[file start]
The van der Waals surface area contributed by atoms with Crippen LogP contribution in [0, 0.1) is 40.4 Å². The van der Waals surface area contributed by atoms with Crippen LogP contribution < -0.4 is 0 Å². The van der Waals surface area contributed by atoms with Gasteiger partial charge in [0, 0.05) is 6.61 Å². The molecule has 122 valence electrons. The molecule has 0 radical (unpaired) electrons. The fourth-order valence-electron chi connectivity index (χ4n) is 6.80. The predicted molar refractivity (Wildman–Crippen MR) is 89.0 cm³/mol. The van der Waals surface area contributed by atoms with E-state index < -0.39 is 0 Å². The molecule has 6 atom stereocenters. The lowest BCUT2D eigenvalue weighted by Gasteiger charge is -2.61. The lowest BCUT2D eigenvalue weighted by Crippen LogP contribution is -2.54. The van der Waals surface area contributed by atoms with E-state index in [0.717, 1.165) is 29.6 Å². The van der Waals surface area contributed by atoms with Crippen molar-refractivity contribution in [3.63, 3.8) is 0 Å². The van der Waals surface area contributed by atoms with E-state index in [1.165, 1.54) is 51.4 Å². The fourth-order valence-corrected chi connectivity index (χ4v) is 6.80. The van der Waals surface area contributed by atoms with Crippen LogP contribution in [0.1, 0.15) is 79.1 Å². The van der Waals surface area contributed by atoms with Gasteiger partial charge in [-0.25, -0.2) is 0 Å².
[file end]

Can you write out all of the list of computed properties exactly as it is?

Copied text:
The van der Waals surface area contributed by atoms with Crippen LogP contribution in [0, 0.1) is 40.4 Å². The van der Waals surface area contributed by atoms with Crippen LogP contribution < -0.4 is 0 Å². The van der Waals surface area contributed by atoms with Gasteiger partial charge in [0, 0.05) is 6.61 Å². The molecule has 122 valence electrons. The molecule has 0 radical (unpaired) electrons. The fourth-order valence-electron chi connectivity index (χ4n) is 6.80. The predicted molar refractivity (Wildman–Crippen MR) is 89.0 cm³/mol. The van der Waals surface area contributed by atoms with E-state index < -0.39 is 0 Å². The molecule has 6 atom stereocenters. The lowest BCUT2D eigenvalue weighted by Gasteiger charge is -2.61. The lowest BCUT2D eigenvalue weighted by Crippen LogP contribution is -2.54. The van der Waals surface area contributed by atoms with E-state index in [0.717, 1.165) is 29.6 Å². The van der Waals surface area contributed by atoms with Crippen molar-refractivity contribution in [3.63, 3.8) is 0 Å². The van der Waals surface area contributed by atoms with E-state index in [1.165, 1.54) is 51.4 Å². The fourth-order valence-corrected chi connectivity index (χ4v) is 6.80. The van der Waals surface area contributed by atoms with Crippen LogP contribution in [0.1, 0.15) is 79.1 Å². The van der Waals surface area contributed by atoms with Gasteiger partial charge in [-0.25, -0.2) is 0 Å².